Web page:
Watercress – a herald of Spring

Watercress is now available all year round, so why do I associate it with Spring?  We should remember that watercress used to be harvested as a wild plant and as such would have been one of the first wild greens of the year.  It does not grow much in the extreme cold of winter, but as soon as the days grow warmer the acclimatised plant will burst into action, so March until November is its natural season.  To secure year-round supplies several British growers have purchased land abroad – in Spain for example, but also as far away as the USA.

The first attempts at commercial cultivation are reported to have been in Germany in the 16th century, whilst the first British watercress farm was opened in 1808 at Springhead in Northfleet, Kent.   The key to growing quality watercress is in the quality of the water in which it is grown.  As the name of that first farm, Springhead, indicates the water must me pure and springs, particularly arising from chalk land, ensured this purity.  However even clear looking streams can be host to the parasite Liver Fluke, which predominantly arrives via sheep but also cattle and even snails.  So whilst cultivation might initially have been intended to supplement the wild supply today we know better than to pick it from untested sources, although cooking will kill Liver Fluke.

The development of the railways in Victorian times allowed tons of watercress to be transported up to Covent Garden from the main growing area of Hampshire.  The industry continued to thrive during the two World Wars when we were dependent on home grown produce and the high nutritional content of watercress was greatly valued.  During the wars watercress sandwiches became an absolute staple.  In the 1940s more than 1000 acres of watercress were under cultivation but following the closure of many branch railways and a growing interest in a wider range of salad leaves, watercress beds now cover only about 150 acres of the UK.

Buying watercress

How do you choose the best watercress?  The water purity issue now taken care of (the NFU has a code of practice guaranteeing this) unless you are lucky enough to live in the growing areas, where I am sure you might taste a difference between waters, freshness becomes my top priority.  When sold in Covent Garden, watercress used to be held in cones, in bunches, and eaten in the street rather as one might eat ice-cream.  Bunched watercress is still the best way to buy even if you later discard some of the stem, so ignore the bags of cut leaves.  My favourite grower, John Hurd, was the first to be certified organic although it has to be said that fertiliser additions are minimal in all production and no pesticides are used because of the water purity issues.  Bunches of John Hurd watercress, sold at my local farmers market, simply look the freshest with good sized, dark green leaves.  His watercress is also sold in Waitrose, bunched but bagged, and so presumably with the usual gas additions you find in any bagged salads.  Watercress remains a regional speciality, being grown only in the chalk stream areas of the south and even via this supermarket distribution, is still primarily available in the south.  The key differentiation between small traditional production and the largest producers is mechanisation.  Large producers use machines to harvest; propagate seed in greenhouses, at which point fungicides may be used; and restock beds several times a year.  Those cutting bunches by hand can be more selective about what they cut, taking only the mature leaves that will have developed the mustard oils that give watercress its distinctive peppery flavour, leaving the smaller leaves to continue growing.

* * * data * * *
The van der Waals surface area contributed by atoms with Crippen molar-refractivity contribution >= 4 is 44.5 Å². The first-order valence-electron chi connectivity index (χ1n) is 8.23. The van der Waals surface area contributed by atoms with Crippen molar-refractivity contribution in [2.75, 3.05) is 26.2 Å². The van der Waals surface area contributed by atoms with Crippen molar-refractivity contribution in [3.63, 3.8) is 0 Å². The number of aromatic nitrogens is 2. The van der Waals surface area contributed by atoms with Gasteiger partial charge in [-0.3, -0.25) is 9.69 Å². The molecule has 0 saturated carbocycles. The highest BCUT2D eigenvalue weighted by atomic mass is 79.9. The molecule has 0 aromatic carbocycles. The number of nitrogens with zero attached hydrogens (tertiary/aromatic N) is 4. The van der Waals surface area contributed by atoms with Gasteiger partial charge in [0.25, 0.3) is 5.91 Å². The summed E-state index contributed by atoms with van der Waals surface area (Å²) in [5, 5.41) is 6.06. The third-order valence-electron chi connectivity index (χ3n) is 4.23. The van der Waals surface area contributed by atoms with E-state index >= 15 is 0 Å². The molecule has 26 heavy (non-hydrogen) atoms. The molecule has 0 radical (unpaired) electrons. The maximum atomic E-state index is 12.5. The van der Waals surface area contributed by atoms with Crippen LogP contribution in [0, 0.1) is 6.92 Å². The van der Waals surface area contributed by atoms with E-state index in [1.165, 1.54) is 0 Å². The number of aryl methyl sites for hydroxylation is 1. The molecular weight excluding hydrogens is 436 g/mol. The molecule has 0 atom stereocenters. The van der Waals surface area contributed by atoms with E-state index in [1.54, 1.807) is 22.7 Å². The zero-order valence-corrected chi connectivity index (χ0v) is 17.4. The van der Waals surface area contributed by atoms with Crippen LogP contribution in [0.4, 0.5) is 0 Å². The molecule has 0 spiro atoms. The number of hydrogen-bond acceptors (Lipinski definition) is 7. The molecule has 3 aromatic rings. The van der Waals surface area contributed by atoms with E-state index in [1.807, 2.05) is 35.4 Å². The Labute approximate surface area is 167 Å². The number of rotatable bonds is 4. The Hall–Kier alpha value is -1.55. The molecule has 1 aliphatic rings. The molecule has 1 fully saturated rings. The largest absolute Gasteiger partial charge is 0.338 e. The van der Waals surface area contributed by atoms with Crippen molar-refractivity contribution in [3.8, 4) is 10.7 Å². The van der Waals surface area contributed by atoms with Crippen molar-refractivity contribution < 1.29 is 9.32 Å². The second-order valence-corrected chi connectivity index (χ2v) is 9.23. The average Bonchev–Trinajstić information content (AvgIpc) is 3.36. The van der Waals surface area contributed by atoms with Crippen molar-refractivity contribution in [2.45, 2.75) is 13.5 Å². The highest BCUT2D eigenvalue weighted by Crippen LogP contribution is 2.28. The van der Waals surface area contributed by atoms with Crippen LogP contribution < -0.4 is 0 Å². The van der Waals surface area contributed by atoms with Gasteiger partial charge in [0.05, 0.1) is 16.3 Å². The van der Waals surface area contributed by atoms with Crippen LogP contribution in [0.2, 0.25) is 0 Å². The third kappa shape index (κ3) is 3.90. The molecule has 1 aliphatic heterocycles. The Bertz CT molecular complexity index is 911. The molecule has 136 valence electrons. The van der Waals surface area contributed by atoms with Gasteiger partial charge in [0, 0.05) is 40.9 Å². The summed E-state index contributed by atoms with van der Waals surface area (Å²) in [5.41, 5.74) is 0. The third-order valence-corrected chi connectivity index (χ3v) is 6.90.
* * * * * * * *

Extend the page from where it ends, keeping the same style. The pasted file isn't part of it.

How to use

The wartime habit of using watercress in sandwiches remains one of its most effective uses, although now we can add other ingredients to the sandwich.  A sandwich of rare roast beef and horseradish, very fine on its own, is sublime with the addition of watercress and I must admit to being partial to the French sandwich variation of Brie in a Baguette when it is accompanied by watercress.

A natural partner in its original habitat of chalk land streams would be trout, although finding a worthy trout today is somewhat harder than of old.  Watercress is however a perfect partner for many other fish, particularly smoked and/or oily fish.

Although the hot peppery flavour is most pronounced when eaten raw, watercress can be cooked, and becomes the star ingredient in soup.  Use my basic recipe for any Green Soup, adding two bunches of watercress right at the end.  It also makes a fine sauce to serve with poached chicken, moving us away from winter roasts to a more delicate springtime feel – perfect with the first Jersey Royal potatoes.  See Recipe.

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